In 2017, Latin America retained the ignominious distinction of having the most cities on Mexico’s Citizens’ Council for Public Security’s annual ranking of the world’s most violent cities.
Of the 50 cities on the list, 42 are in Latin America, including 17 in Brazil, 12 in Mexico, and five in Venezuela. Colombia had three, Honduras had two, and El Salvador, Guatemala, and Jamaica all had one.
The region’s violence is in large part driven by drug trafficking and organized crime — in Mexico, fragmentation of criminal groups has stoked more bloodshed in recent months. Insecurity is also exacerbated by political instability, poverty, and poor economic conditions. Corruption, abuses by officials, and impunity also facilitate crime.
The ranking contains cities with populations of more than 300,000 and does not count deaths in combat zones or cities with unavailable data, so some dangerous cities don’t appear on the list
The Council also estimates homicide rates for some cities based on incomplete data.
In Venezuela, for example, the government has not consistently released homicide data (though it did for 2016), and in the past the Council has estimated based on entries at the Bello Monte morgue, which draws from an area larger than Caracas and doesn’t only include homicides. The Council was also unable to gather 2017 full-year data for the city, leading it to calculate last year’s tally based on previous estimates. Two other cities in Venezuela were excluded from this year’s ranking because there was no reliable homicide data for them.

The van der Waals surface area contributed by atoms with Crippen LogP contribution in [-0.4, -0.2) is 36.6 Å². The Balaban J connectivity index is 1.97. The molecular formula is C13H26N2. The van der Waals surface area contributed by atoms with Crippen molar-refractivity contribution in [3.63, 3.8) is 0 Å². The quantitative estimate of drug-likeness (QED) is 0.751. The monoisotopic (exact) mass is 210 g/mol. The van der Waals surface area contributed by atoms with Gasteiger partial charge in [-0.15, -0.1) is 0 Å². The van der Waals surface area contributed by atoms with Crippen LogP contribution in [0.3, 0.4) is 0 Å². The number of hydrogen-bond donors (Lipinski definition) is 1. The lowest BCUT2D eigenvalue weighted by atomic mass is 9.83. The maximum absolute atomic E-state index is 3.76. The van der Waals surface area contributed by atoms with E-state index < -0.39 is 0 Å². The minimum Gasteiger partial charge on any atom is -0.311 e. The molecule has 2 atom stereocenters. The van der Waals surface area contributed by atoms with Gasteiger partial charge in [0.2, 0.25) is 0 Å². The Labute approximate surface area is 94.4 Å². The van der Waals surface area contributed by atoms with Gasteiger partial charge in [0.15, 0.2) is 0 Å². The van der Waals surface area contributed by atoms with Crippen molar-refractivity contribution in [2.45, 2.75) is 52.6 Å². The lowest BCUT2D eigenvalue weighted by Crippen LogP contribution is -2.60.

Here’s the top 50:
SEE THE 2016 RANKINGS: The 50 most violent cities in the world
50. Cucuta, Colombia, had 34.78 homicides per 100,000 residents.
In 2017, Cucuta had a population of 833,743 people and 290 homicides.
49. Vitoria, Brazil, had 36.07 homicides per 100,000 residents.
In 2017, Vitoria had a population of 1,960,213 people and 707 homicides.
48. Teresina, Brazil, had 37.05 homicides per 100,000 residents.
In 2017, Teresina had a population of 850,198 people and 315 homicides.